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Genesis 5:3

    Genesis 5:3 Translations

    King James Version (KJV)

    And Adam lived an hundred and thirty years, and begat a son in his own likeness, after his image; and called his name Seth:

    American King James Version (AKJV)

    And Adam lived an hundred and thirty years, and begat a son in his own likeness, and after his image; and called his name Seth:

    American Standard Version (ASV)

    And Adam lived a hundred and thirty years, and begat a son in his own likeness, after his image; and called his name Seth:

    Basic English Translation (BBE)

    Adam had been living for a hundred and thirty years when he had a son like himself, after his image, and gave him the name of Seth:

    Webster's Revision

    And Adam lived a hundred and thirty years, and begat a son in his own likeness, after his image; and called his name Seth:

    World English Bible

    Adam lived one hundred thirty years, and became the father of a son in his own likeness, after his image, and named him Seth.

    English Revised Version (ERV)

    And Adam lived an hundred and thirty years, and begat a son in his own likeness, after his image; and called his name Seth:

    Definitions for Genesis 5:3

    Begat - To bear; to bring forth.

    Clarke's Commentary on Genesis 5:3

    And Adam lived a hundred and thirty years, etc. - The Scripture chronology especially in the ages of some of the antediluvian and postdiluvian patriarchs, has exceedingly puzzled chronologists, critics, and divines. The printed Hebrew text, the Samaritan, the Septuagint, and Josephus, are all different, and have their respective vouchers and defenders. The following tables of the genealogies of the patriarchs before and after the flood, according to the Hebrew, Samaritan, and Septuagint, will at once exhibit the discordances. For much satisfactory information on this subject I must refer to A New Analysis of Chronology, by the Rev. William Hales, D.D., 3 vols. 4th., London, 1809.

    And begat a son in his own likeness, after his image - Words nearly the same with those Genesis 1:26 : Let us make man in our image, after our likeness. What this image and likeness of God were, we have already seen, and we may rest assured that the same image and likeness are not meant here. The body of Adam was created provisionally immortal, i.e. while he continued obedient he could not die; but his obedience was voluntary, and his state a probationary one. The soul of Adam was created in the moral image of God, in knowledge, righteousness, and true holiness. He had now sinned, and consequently had lost his moral resemblance to his Maker; he had also become mortal through his breach of the law. His image and likeness were therefore widely different at this time from what they were before; and his begetting children in this image and likeness plainly implies that they were imperfect like himself, mortal like himself, sinful and corrupt like himself. For it is impossible that he, being impure, fallen from the Divine image, could beget a pure and holy offspring, unless we could suppose it possible that a bitter fountain could send forth sweet waters, or that a cause could produce effects totally dissimilar from itself. What is said here of Seth might have been said of all the other children of Adam, as they were all begotten after his fall; but the sacred writer has thought proper to mark it only in this instance.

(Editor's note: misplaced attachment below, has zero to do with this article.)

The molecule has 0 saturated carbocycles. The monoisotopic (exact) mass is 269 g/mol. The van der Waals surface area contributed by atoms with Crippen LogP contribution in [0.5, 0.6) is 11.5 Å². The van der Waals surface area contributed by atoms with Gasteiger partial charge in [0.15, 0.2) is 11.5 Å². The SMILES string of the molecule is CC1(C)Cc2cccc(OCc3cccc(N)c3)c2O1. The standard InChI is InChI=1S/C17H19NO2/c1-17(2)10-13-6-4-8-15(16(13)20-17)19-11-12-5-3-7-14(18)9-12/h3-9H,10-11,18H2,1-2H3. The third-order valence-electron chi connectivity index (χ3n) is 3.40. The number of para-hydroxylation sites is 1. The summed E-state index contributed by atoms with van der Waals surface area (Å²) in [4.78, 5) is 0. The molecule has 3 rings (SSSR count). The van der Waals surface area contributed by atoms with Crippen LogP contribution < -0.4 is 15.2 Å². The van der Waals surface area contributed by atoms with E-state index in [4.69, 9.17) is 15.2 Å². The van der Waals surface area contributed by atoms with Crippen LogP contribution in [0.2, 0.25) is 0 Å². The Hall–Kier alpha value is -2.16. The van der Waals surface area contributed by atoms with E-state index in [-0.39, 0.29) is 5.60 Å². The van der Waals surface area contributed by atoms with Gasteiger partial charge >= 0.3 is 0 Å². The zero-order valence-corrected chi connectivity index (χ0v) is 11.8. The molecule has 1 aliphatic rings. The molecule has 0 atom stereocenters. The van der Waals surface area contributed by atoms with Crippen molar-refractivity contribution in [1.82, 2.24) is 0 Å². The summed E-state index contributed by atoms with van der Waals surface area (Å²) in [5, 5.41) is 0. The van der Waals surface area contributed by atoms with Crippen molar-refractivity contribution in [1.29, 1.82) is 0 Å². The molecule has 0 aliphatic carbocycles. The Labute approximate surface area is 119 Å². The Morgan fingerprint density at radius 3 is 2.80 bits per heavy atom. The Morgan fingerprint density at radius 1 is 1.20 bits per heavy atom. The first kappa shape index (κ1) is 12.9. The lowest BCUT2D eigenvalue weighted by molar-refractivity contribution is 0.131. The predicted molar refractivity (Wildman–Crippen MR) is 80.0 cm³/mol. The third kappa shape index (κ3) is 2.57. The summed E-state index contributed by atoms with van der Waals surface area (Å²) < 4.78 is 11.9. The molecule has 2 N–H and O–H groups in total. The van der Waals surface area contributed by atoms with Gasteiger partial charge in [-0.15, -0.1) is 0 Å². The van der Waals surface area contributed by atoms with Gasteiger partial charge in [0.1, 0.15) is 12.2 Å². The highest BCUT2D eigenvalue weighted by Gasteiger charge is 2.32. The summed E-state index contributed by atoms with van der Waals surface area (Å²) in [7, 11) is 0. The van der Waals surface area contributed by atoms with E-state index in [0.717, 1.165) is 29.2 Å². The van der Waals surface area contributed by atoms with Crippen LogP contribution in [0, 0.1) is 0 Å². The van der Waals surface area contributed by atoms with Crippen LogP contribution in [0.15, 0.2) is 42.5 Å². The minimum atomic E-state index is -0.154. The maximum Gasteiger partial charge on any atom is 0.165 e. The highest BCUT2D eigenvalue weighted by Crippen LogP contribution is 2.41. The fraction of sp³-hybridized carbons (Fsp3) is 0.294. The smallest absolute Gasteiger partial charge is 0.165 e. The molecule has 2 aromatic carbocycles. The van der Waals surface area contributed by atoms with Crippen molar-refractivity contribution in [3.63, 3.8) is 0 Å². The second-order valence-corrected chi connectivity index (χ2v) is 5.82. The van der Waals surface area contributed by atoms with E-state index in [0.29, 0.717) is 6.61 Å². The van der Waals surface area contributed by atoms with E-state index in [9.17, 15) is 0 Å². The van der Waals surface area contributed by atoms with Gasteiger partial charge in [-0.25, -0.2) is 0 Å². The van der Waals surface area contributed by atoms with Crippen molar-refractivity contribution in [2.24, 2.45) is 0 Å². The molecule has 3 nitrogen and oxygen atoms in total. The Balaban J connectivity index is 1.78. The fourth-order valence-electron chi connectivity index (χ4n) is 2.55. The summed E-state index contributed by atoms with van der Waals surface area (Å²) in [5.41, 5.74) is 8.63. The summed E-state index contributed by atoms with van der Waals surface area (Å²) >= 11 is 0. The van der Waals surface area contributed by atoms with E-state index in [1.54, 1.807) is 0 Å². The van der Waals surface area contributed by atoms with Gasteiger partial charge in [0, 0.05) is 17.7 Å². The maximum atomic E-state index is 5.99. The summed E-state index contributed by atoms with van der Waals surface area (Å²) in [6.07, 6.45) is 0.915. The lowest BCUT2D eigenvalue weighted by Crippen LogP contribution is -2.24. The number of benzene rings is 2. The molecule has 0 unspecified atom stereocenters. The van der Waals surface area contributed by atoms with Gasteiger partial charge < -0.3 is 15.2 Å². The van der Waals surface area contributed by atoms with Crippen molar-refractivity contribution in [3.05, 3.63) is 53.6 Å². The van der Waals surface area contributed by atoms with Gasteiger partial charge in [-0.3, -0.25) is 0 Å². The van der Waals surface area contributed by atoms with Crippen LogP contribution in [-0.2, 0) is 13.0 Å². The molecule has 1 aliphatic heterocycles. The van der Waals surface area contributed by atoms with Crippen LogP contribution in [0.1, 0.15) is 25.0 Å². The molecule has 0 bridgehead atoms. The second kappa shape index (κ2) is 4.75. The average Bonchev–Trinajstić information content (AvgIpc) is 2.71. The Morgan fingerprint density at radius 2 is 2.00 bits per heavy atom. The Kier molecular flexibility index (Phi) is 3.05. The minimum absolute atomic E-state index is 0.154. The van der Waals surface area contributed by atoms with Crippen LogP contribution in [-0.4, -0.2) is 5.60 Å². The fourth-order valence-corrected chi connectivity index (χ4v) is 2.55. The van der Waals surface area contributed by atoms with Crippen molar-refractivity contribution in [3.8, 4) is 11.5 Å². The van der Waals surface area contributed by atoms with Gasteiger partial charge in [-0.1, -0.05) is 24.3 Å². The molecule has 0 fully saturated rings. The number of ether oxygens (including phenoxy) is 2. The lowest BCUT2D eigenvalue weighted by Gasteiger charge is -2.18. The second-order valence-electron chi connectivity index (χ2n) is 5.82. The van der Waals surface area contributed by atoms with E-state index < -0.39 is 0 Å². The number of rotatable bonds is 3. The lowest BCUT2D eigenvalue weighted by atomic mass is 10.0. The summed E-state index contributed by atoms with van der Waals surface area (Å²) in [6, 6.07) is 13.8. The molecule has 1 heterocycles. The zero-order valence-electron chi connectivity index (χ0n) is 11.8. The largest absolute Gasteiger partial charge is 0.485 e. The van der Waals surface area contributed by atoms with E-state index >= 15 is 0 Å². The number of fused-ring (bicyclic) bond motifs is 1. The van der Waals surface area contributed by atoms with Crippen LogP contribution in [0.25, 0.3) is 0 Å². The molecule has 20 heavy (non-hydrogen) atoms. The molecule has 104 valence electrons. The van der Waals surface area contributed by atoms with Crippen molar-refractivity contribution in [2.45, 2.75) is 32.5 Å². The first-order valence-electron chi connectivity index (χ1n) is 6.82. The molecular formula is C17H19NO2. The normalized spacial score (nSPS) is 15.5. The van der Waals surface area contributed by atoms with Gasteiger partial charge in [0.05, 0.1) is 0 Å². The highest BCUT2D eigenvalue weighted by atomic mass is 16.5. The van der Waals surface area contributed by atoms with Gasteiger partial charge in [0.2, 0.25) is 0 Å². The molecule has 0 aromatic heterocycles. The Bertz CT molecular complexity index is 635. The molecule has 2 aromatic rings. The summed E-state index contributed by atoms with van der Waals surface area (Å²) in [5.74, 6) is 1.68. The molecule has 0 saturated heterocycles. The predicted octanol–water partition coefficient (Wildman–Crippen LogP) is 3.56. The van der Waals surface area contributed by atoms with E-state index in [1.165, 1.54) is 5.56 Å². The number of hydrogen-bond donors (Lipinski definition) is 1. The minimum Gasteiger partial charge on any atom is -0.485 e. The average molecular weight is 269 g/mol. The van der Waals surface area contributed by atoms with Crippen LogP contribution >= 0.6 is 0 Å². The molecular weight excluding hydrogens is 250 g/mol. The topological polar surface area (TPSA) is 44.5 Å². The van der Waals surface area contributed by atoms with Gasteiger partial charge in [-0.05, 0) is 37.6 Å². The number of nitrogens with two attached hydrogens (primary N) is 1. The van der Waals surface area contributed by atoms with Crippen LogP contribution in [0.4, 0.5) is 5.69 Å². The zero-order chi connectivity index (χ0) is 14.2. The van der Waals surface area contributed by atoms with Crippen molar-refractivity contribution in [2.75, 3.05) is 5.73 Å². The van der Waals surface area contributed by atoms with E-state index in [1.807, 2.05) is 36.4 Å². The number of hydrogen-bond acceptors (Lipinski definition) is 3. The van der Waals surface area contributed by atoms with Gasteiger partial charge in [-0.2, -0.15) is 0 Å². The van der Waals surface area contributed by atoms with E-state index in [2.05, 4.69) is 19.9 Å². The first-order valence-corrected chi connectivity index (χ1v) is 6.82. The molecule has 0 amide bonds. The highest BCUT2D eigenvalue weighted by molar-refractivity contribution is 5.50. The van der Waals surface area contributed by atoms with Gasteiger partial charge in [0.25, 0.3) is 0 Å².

Barnes' Notes on Genesis 5:3

    In the compass of Genesis 5:3-5 the course of Adam's life is completed. And after the same model the lines of all his lineal descendants in this chapter are drawn up. The certain particulars stated are the years he lived before the birth of a certain son, the number of years he afterward lived during which sons and daughters were born to him, and his death. Two sons, and most probably several daughters, were born to Adam before the birth of Sheth. But these sons have been already noticed, and the line of Noah is here given. It is obvious, therefore, that the following individuals in the genealogy may, or may not, have been first-born sons. The stated formula, "and he died," at the close of each life except that of Henok, is a standing demonstration of the effect of disobedience.

    The writer, according to custom, completes the life of one patriarch before he commences that of the next; and so the first event of the following biography is long antecedent to the last event of the preceding one. This simply and clearly illustrates the law of Hebrew narrative.

    The only peculiarity in the life of Adam is the statement that his son was "in his likeness, after his image." This is no doubt intended to include that depravity which had become the characteristic of fallen man. It is contrasted with the preceding notice that Adam was originally created in the image of God. If it had been intended merely to indicate that the offspring was of the same species with the parent, the phrase, "after his kind" (למינהוּ lemı̂ynâh, would have been employed, as in the first chapter. This is one of the mysteries of the race, when the head of it is a moral being, and has fallen. His moral depravity, affecting the essential difference of his nature, descends to his offspring.

    As this document alludes to the first in the words, "in the day of God's creating man, in the likeness of God made he him," quotes its very words in the sentence, "male and female created he them, refers to the second in the words, and called their name man" Genesis 2:7, and also needs this second for the explication of the statement that the offspring of man bore his likeness, it presupposes the existence and knowledge of these documents at the time when it was written. If it had been intended for an independent work, it would have been more full and explanatory on these important topics.

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